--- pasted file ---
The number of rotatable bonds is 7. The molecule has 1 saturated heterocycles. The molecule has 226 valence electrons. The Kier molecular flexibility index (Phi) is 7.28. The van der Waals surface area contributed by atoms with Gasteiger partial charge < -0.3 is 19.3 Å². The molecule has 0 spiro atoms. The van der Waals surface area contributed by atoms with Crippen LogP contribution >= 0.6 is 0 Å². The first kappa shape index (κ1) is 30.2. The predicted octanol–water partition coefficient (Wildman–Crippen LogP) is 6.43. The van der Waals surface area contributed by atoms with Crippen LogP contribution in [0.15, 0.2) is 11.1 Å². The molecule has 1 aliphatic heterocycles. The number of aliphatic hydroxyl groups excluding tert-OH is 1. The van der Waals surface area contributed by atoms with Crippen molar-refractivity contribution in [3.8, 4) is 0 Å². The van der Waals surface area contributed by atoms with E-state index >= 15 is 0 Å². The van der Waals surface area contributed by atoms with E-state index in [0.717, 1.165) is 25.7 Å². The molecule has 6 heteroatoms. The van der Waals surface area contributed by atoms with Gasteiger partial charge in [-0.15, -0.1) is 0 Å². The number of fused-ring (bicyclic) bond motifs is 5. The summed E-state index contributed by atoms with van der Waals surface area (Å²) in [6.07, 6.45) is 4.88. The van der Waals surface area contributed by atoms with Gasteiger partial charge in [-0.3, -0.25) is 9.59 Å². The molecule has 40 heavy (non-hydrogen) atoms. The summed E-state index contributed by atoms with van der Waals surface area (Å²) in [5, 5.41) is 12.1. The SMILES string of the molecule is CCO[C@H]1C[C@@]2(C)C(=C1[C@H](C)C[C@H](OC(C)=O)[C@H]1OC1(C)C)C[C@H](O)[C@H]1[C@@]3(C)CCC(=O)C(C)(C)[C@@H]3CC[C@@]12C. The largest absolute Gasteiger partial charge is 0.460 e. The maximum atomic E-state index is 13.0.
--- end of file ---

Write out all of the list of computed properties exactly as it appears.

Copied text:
The number of rotatable bonds is 7. The molecule has 1 saturated heterocycles. The molecule has 226 valence electrons. The Kier molecular flexibility index (Phi) is 7.28. The van der Waals surface area contributed by atoms with Gasteiger partial charge < -0.3 is 19.3 Å². The molecule has 0 spiro atoms. The van der Waals surface area contributed by atoms with Crippen LogP contribution >= 0.6 is 0 Å². The first kappa shape index (κ1) is 30.2. The predicted octanol–water partition coefficient (Wildman–Crippen LogP) is 6.43. The van der Waals surface area contributed by atoms with Crippen LogP contribution in [0.15, 0.2) is 11.1 Å². The molecule has 1 aliphatic heterocycles. The number of aliphatic hydroxyl groups excluding tert-OH is 1. The van der Waals surface area contributed by atoms with Crippen molar-refractivity contribution in [3.8, 4) is 0 Å². The van der Waals surface area contributed by atoms with E-state index >= 15 is 0 Å². The van der Waals surface area contributed by atoms with E-state index in [0.717, 1.165) is 25.7 Å². The molecule has 6 heteroatoms. The van der Waals surface area contributed by atoms with Gasteiger partial charge in [-0.15, -0.1) is 0 Å². The number of fused-ring (bicyclic) bond motifs is 5. The summed E-state index contributed by atoms with van der Waals surface area (Å²) in [6.07, 6.45) is 4.88. The van der Waals surface area contributed by atoms with Gasteiger partial charge in [-0.3, -0.25) is 9.59 Å². The molecule has 40 heavy (non-hydrogen) atoms. The summed E-state index contributed by atoms with van der Waals surface area (Å²) in [5, 5.41) is 12.1. The SMILES string of the molecule is CCO[C@H]1C[C@@]2(C)C(=C1[C@H](C)C[C@H](OC(C)=O)[C@H]1OC1(C)C)C[C@H](O)[C@H]1[C@@]3(C)CCC(=O)C(C)(C)[C@@H]3CC[C@@]12C. The largest absolute Gasteiger partial charge is 0.460 e. The maximum atomic E-state index is 13.0.